Not Your Typical Bigfoot Movie

Posted on March 10, 2008 by

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Southern Ohio may seem a world-away from the Pacific Northwest habitat one typically pictures when they hear the word Bigfoot, but the region does have a rich history of hairy biped reports. The rugged Appalachian foothills of southeastern Ohio, in particular, have a number of reports from the Shawnee State Forest in Scioto and Adams Counties, and the Wayne National Forest further east. In his book “Field Guide to Bigfoot and Other Mystery Primates” Loren Coleman recounts the story of a devil monkey seen in the Duncansville area of Adams County. (Duncansville, which is mostly Amish owned hilltop pasture land and forest, is a short drive from the famous Serpent Mound and was a destination for curiosity seekers in the mid to late 1980s because of an image of an angel or Christ supposedly burned into a church door when a young girl was cured of an illness after stepping outside during a service for some fresh air and having the entity appear to her.) The famous Ohio Howl was also recorded in eastern Appalachian Ohio, in Columbiana County where Ohio borders Pennsylvania and West Virginia.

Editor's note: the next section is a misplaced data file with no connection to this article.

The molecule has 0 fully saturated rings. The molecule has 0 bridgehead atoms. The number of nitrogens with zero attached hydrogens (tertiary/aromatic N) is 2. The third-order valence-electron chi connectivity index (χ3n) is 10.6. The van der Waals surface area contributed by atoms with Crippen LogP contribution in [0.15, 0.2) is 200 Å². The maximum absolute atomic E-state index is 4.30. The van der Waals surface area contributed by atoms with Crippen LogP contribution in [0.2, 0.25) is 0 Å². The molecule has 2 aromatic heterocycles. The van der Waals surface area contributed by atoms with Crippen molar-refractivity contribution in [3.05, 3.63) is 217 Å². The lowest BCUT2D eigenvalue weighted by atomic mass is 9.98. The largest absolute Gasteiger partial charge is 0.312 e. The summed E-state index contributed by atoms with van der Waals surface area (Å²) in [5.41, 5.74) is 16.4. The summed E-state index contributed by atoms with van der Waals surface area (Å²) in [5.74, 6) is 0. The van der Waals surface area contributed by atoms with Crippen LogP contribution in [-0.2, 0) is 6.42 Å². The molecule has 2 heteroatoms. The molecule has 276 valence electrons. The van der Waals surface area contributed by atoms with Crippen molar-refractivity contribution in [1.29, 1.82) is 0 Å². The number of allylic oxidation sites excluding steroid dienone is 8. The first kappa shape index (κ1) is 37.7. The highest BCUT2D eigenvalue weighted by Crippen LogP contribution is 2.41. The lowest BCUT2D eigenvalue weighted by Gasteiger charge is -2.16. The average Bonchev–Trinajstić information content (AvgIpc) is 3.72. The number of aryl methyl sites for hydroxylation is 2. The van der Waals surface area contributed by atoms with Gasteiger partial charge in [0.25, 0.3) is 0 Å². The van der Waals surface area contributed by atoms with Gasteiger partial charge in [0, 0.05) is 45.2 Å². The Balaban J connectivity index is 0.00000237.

But while reports from Ohio aren’t unheard of, as elsewhere they are seldom accepted at face value and those reporting them often face ridicule and derision. Wayne Burton and Dallas Gilbert, the subjects of Jay Delaney’s “Not Your Typical Bigfoot Movie” are no exception. I first became aware of Wayne and Dallas while working as a reporter for the Portsmouth Daily Times. A colleague at the Times, Kirsten Stanley, had written a cover story on the duo prior to my starting with the Times, and the general consensus around the newsroom was that they were a nice enough couple of fellows, if maybe a little obsessive and sometimes pushy. The fact of the matter was that although they claimed to have hundreds of shots of Bigfoot creatures, none of the reporters who examined the photos ever saw anything other than blurry areas of darkness that could have been anything from tree stumps to tricks of light and shadow. When, in 2006, I learned that probable Bigfoot hoaxer Tom Biscardi was coming to Portsmouth, Ohio, I contacted my former editor at the Portsmouth Daily Times and the Scioto Voice, Debbie Allard. When I received my June 22 issue of the Scioto Voice I wasn’t too surprised to see that Burton and Gilbert had hooked up with Biscardi. The way I saw it at the time Gilbert and Burton were either as “full of it” as Biscardi, or were naively optimistic enough to be taken in by his P.T. Barnum-esque charms. From my readings of the film synopsis for “Not Your Typical Bigfoot Movie” it seems the latter was the case.

“Not Your Typical Bigfoot Movie”, showing tonight and Friday, March 14, at the Alamo Ritz downtown as part of Austin’s SXSW film festival uses the experiences of the two Bigfoot hunters to tell a story familiar to far too many; the story of people in formerly thriving, but now economically depressed, industrial towns looking for a way to realize their dreams and make opportunities for themselves in the face of overwhelming poverty and diversity. An uphill struggle to be sure, with a prize that often seems as elusive as America’s yet to be catalogued great ape.

“Not Your Typical Bigfoot Movie” shows at 11:59 PM, at the Alamo Ritz tonight, March 10, and Friday, March 14.